(An earlier version of this story ran online.)
In 1948 a supermarket executive came to the Drexel Institute of Technology in Philadelphia with a request. He wanted a technology that could encode information about his products. Two graduate students, Bernard Silver and N. Joseph Woodland, took up the challenge. Woodland became obsessed and dropped out of school to concentrate on it. That winter he was sitting on Miami Beach, dragging his fingers in the sand, when he had an idea for a series of lines of different widths that functioned like elongated versions of the dots and dashes of Morse Code—in other words, a bar code.
Woodland died on Dec. 9, but his invention is so successful that it’s almost invisible. Cereal boxes, soup cans, books, and magazines all have universal product codes. Anything you buy in a supermarket or department store does, too. Companies like Amazon.com (AMZN) use multiple bar codes to track packages. They’re so common we barely even recognize them as technology.
The bar code started as one option among many. So what enabled it to take over the world? And how might today’s emerging technologies achieve similar dominance? Like other successful standards, it had three ingredients, all essential—but, on their own, not sufficient.
1. Simplicity and reliability that overcomes habit. “First of all, they have to work,” says Henry Petroski, an engineer and historian at Duke University. “The bar code is very reliable, and a lot of work went into that.” Until the late 1970s, every clerk in every supermarket in America tapped numbers onto a register keypad. The process was rife with errors, yet it was the way retail functioned. Only a simple technology with obvious benefits could overcome that inertia.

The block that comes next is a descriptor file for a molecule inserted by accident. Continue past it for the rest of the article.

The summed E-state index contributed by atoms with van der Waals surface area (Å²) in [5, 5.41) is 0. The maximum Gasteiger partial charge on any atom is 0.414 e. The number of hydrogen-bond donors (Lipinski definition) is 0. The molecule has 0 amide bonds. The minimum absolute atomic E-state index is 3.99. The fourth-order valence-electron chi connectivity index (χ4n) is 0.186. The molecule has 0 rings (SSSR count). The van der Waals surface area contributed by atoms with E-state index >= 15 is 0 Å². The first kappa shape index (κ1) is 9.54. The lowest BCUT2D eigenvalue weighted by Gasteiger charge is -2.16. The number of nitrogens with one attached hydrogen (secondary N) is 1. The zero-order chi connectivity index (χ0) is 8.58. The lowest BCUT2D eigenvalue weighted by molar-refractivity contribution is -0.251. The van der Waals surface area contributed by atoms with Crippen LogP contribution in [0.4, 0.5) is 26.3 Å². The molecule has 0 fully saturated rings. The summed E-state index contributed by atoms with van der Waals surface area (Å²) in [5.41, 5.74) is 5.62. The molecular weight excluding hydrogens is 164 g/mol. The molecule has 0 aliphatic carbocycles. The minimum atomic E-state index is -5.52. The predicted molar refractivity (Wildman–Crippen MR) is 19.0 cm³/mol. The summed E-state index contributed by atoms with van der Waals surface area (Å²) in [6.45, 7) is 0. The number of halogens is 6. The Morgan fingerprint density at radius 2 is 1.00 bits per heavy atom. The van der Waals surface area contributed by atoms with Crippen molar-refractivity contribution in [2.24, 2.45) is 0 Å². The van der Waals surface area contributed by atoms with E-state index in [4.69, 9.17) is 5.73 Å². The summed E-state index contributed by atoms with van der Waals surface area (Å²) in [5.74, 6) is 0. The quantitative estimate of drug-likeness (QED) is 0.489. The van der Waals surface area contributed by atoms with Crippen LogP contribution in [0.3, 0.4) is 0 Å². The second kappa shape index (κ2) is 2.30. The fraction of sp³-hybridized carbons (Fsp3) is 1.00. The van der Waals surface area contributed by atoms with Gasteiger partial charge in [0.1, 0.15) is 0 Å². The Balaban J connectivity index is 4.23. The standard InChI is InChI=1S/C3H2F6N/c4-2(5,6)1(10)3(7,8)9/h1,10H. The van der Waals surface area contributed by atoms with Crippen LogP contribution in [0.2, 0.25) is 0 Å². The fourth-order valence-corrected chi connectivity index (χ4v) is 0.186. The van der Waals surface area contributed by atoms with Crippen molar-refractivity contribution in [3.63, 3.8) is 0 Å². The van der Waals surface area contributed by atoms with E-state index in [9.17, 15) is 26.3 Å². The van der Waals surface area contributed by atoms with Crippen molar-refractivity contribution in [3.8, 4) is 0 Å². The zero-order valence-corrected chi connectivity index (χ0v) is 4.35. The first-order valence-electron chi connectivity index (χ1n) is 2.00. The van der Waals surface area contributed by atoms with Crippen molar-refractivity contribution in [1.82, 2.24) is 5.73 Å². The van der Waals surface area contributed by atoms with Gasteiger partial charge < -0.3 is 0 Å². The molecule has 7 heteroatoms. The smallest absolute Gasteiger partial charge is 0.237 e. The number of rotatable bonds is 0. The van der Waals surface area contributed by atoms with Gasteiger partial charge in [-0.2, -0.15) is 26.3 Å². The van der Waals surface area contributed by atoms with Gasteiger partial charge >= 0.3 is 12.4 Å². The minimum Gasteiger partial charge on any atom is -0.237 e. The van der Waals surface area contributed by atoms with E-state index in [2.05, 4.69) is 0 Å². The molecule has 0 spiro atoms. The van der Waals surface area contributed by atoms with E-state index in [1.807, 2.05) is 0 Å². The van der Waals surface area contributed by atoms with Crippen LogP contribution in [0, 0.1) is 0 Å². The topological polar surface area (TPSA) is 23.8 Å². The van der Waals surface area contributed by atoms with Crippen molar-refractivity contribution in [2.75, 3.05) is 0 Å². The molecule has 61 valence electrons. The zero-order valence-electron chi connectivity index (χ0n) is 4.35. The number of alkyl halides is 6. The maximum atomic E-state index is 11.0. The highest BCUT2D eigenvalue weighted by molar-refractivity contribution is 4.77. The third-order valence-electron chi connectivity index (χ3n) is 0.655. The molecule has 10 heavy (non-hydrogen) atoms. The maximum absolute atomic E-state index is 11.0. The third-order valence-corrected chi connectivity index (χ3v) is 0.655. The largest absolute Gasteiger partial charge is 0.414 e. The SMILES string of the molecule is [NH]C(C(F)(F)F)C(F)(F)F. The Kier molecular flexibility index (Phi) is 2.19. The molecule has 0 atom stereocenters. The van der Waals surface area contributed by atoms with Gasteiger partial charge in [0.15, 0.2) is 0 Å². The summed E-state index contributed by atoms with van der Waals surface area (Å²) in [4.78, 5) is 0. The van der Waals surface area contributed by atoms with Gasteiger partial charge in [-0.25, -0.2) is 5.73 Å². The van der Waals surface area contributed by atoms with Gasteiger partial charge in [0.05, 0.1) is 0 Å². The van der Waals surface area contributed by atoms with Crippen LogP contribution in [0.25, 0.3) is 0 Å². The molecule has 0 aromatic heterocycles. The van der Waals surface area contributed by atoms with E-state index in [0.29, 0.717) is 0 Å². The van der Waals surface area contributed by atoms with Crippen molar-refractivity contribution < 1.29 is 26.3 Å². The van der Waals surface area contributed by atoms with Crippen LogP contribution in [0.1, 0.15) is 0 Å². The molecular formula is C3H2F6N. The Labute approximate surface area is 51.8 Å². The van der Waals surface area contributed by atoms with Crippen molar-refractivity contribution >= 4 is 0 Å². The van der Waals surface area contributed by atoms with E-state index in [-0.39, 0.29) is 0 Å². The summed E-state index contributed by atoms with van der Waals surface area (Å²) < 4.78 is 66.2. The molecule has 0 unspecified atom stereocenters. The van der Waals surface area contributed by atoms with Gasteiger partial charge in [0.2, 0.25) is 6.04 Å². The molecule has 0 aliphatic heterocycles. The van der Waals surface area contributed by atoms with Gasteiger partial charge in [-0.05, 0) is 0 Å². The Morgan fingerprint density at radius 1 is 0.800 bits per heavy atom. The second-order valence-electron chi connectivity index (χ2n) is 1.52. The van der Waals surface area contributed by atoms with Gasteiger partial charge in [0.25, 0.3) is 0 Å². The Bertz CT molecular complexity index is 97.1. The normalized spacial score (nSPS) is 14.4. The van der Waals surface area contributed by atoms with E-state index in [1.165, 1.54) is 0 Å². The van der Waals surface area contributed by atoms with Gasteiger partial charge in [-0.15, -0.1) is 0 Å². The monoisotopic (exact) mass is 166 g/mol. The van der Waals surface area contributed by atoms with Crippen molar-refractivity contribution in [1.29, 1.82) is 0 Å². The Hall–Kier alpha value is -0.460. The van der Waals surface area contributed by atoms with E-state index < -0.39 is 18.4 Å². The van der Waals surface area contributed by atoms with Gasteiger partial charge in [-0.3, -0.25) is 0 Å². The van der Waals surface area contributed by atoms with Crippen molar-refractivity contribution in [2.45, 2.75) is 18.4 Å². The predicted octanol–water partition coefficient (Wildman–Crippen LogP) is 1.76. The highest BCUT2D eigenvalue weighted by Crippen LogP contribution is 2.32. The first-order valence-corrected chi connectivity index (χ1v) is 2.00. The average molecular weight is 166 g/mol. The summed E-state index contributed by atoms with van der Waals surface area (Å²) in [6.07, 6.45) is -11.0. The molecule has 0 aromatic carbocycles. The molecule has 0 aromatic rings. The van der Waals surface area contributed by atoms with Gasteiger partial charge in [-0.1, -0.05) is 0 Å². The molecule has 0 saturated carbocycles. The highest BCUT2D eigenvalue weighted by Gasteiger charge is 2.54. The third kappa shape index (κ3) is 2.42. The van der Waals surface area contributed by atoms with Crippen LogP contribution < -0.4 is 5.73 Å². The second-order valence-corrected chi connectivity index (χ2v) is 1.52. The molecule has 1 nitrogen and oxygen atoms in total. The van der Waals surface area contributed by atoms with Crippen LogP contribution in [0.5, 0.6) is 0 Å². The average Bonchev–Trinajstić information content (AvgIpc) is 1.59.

2. A governing body to establish standards. If every supermarket and potato chip maker had chosen its own product-information technology, chaos would have ensued. Instead, a consortium of retailers and manufacturers got together and chose the UPC, IBM’s (IBM) barcode system that Woodland, who had gone to work there, helped develop.
3. An extravagant, surprising, and often expensive effort to seed the market. The classic example happened with credit cards: the Fresno Drop of 1958. Back then, only the wealthy had credit cards. As Joe Nocera recounts in his book A Piece of the Action: How the Middle Class Joined the Money Class, a manager at Bank of America (BAC) realized that the only way people would stop relying on cash and use cards was if everyone they knew did as well. He had cards sent to every home in Fresno—60,000 in all. The move worked. For UPCs, the seeding of the market followed the rise of Wal-Mart Stores (WMT), which used the codes to create its legendarily efficient distribution system.
There’s a fourth ingredient that doesn’t hurt: openness. Allowing everyone to build their own version of a technology can speed adoption. Bill Gurley, a partner at Benchmark, argues that Google (GOOG) was able to persuade Asian phonemakers to adopt its Android mobile operating system by creating an open-source version they could alter if they wanted to. “It gave them comfort that there was an out,” he says.
In the decades after the Fresno Drop and Woodland’s epiphany on the beach, many battles have brewed over competing technologies. One of the biggest today is over mobile payments. Consumers spend trillions of dollars around the world using credit cards. Google, Apple (AAPL), banks, credit-card companies, and others are scrambling to come up with ways to get a piece of that action.
One of the more interesting competitors is Square, a startup in San Francisco launched by Twitter co-founder Jack Dorsey. To gain wide adoption, technologies such as Square’s face similar challenges to those that the UPC did.
So let’s look at the ingredients. Simplicity? Check. Square has developed a small plastic device that plugs into an iPhone or iPad to allow customers to swipe their credit cards. It also has an app that enables purchases by smartphone. A splashy move to dominate the market? Check. Last month Starbucks (SBUX) began using Square’s technology in 7,000 U.S. locations. Strong consortium or governing body? Not yet. There’s still a tangle of competing alliances. So for now, Square has only two out of the three ingredients, and a long way to go to become as enduring as Woodland’s big idea.